How does your mom feel about anime now? Does she still dislike it? It’s not something that she seeks out by any means or anything, but she does seem to have a deeper appreciation for anime since it’s helped her daughters so much. At one point, she considered writing a thank you letter to Eiichiro Oda, since One Piece helped me through a very rough part of my life and very well could have saved me.  Heck, I think she considers herself a lowkey fan of JoJo’s Bizarre Adventure, though a lot of that comes from the surplus of buff and attractive men in that show. Who can blame her, though!

It’s heartening to see how anime helped you bond with your sisters. Do they still watch anime today? Do you still watch together? I am living on my own now so I don’t get to see Danielle very often, but when I come home we marathon it together. I’d say it’s our main sister-bonding activity and it’s a highlight of my visits. I don’t see Chelsea very often either; she lives in Japan and is there indefinitely since she fell in love and got married there! Apparently, she doesn’t watch anime much anymore, though her husband is into it (he’s big on Attack on Titan and JoJo’s Bizarre Adventure).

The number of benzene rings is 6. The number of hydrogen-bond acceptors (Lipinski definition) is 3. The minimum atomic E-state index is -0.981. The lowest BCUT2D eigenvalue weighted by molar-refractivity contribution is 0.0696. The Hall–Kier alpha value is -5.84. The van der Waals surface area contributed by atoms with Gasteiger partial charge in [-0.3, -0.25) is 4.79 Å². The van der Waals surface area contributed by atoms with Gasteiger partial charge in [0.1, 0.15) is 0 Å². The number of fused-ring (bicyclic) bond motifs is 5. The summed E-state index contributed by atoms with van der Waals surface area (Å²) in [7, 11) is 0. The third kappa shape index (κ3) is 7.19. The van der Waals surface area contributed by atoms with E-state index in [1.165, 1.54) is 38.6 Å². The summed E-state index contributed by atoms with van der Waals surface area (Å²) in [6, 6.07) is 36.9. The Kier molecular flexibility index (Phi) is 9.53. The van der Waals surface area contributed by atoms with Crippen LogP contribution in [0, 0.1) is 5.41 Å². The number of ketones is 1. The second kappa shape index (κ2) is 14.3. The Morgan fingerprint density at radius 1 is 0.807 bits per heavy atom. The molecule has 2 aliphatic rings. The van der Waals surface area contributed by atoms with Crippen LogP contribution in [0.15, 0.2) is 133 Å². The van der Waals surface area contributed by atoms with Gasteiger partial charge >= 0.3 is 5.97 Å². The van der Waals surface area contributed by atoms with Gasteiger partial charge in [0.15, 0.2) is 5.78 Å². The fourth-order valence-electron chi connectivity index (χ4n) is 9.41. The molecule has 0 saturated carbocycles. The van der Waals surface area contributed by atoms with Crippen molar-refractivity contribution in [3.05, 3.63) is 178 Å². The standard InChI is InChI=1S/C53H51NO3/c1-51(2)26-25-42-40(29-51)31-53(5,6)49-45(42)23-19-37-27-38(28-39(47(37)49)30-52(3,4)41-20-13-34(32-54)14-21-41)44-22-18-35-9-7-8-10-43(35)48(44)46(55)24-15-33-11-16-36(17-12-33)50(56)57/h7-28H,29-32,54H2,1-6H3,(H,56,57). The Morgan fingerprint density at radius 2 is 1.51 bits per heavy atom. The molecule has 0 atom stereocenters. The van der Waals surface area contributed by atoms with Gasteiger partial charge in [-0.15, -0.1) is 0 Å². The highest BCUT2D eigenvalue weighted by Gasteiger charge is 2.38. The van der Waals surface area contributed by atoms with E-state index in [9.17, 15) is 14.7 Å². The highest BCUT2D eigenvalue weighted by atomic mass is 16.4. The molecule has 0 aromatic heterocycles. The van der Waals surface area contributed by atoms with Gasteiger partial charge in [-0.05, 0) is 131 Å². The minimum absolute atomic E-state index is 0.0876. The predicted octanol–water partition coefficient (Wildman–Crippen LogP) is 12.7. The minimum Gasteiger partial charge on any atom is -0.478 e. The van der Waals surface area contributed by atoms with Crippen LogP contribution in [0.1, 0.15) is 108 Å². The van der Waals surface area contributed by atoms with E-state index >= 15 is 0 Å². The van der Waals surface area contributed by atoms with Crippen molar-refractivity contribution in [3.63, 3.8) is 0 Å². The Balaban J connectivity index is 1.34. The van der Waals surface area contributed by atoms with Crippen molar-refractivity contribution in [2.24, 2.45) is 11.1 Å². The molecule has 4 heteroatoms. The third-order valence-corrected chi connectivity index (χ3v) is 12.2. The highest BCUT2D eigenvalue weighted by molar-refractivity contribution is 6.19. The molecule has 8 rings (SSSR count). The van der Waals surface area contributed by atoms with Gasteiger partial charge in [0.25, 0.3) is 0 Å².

What’s the biggest contrast between anime fandom then and anime fandom today? I feel like I haven’t noticed any significant changes since then, I don’t think I’ve been part of anime fandom long enough to notice too much.

Alexandria can be reached on Twitter

#60: Kelly S

Age: 30

Location: Southeastern United States

When did you discover anime? I discovered anime in stages. At first, I found out about a show called Sailor Moon because of chats on AOL. I watched the show on Cartoon Network during the Sailor Moon R arc in the late ’90s. I didn’t realize Sailor Moon was anime at first, but looking around online, I found a fan page that, crazily enough, is still around. I started looking up the different magical girl anime listed, although there wasn’t a lot of information out there at the time. I found the “anime” section of my local video rental store and liked that it all looked like Sailor Moon. The first anime I rented was Ah! My Goddess! It was okay. Then I rented Slayers and fell in love. Slayers was my obsession for years and years, and it was my introduction to fanart, fanfic, fanvids, cosplay… Before I knew it, I was sending out self-addressed stamped envelopes to fansub distros and hanging out at Suncoast. I went to my first convention in 2001.